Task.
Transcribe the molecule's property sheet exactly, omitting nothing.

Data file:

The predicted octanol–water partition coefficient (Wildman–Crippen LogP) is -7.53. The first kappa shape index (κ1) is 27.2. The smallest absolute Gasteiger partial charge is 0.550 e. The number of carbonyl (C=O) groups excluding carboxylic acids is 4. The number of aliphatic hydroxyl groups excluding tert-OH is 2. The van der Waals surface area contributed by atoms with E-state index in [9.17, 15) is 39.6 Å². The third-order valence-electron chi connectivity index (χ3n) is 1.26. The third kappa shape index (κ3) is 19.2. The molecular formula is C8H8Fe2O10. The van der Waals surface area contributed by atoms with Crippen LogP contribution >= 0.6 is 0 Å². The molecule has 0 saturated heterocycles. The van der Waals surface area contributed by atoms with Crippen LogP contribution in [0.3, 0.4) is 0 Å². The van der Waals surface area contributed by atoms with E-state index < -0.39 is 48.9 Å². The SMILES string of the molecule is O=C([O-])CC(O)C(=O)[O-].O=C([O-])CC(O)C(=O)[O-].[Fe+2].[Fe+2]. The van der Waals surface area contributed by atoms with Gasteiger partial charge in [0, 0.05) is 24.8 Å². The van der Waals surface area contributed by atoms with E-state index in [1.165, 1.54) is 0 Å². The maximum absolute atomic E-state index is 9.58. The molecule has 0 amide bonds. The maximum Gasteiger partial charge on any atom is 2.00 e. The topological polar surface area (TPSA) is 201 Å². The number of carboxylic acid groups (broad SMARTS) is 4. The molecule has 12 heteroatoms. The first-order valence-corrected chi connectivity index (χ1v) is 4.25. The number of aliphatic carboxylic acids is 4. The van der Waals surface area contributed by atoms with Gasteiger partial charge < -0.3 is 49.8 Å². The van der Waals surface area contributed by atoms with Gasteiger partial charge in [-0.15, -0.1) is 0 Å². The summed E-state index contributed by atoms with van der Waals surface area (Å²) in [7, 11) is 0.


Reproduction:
The predicted octanol–water partition coefficient (Wildman–Crippen LogP) is -7.53. The first kappa shape index (κ1) is 27.2. The smallest absolute Gasteiger partial charge is 0.550 e. The number of carbonyl (C=O) groups excluding carboxylic acids is 4. The number of aliphatic hydroxyl groups excluding tert-OH is 2. The van der Waals surface area contributed by atoms with E-state index in [9.17, 15) is 39.6 Å². The third-order valence-electron chi connectivity index (χ3n) is 1.26. The third kappa shape index (κ3) is 19.2. The molecular formula is C8H8Fe2O10. The van der Waals surface area contributed by atoms with Crippen LogP contribution >= 0.6 is 0 Å². The molecule has 0 saturated heterocycles. The van der Waals surface area contributed by atoms with Crippen LogP contribution in [0.3, 0.4) is 0 Å². The van der Waals surface area contributed by atoms with E-state index < -0.39 is 48.9 Å². The SMILES string of the molecule is O=C([O-])CC(O)C(=O)[O-].O=C([O-])CC(O)C(=O)[O-].[Fe+2].[Fe+2]. The van der Waals surface area contributed by atoms with Gasteiger partial charge in [0, 0.05) is 24.8 Å². The van der Waals surface area contributed by atoms with E-state index in [1.165, 1.54) is 0 Å². The maximum absolute atomic E-state index is 9.58. The molecule has 0 amide bonds. The maximum Gasteiger partial charge on any atom is 2.00 e. The topological polar surface area (TPSA) is 201 Å². The number of carboxylic acid groups (broad SMARTS) is 4. The molecule has 12 heteroatoms. The first-order valence-corrected chi connectivity index (χ1v) is 4.25. The number of aliphatic carboxylic acids is 4. The van der Waals surface area contributed by atoms with Gasteiger partial charge < -0.3 is 49.8 Å². The van der Waals surface area contributed by atoms with Gasteiger partial charge in [-0.15, -0.1) is 0 Å². The summed E-state index contributed by atoms with van der Waals surface area (Å²) in [7, 11) is 0.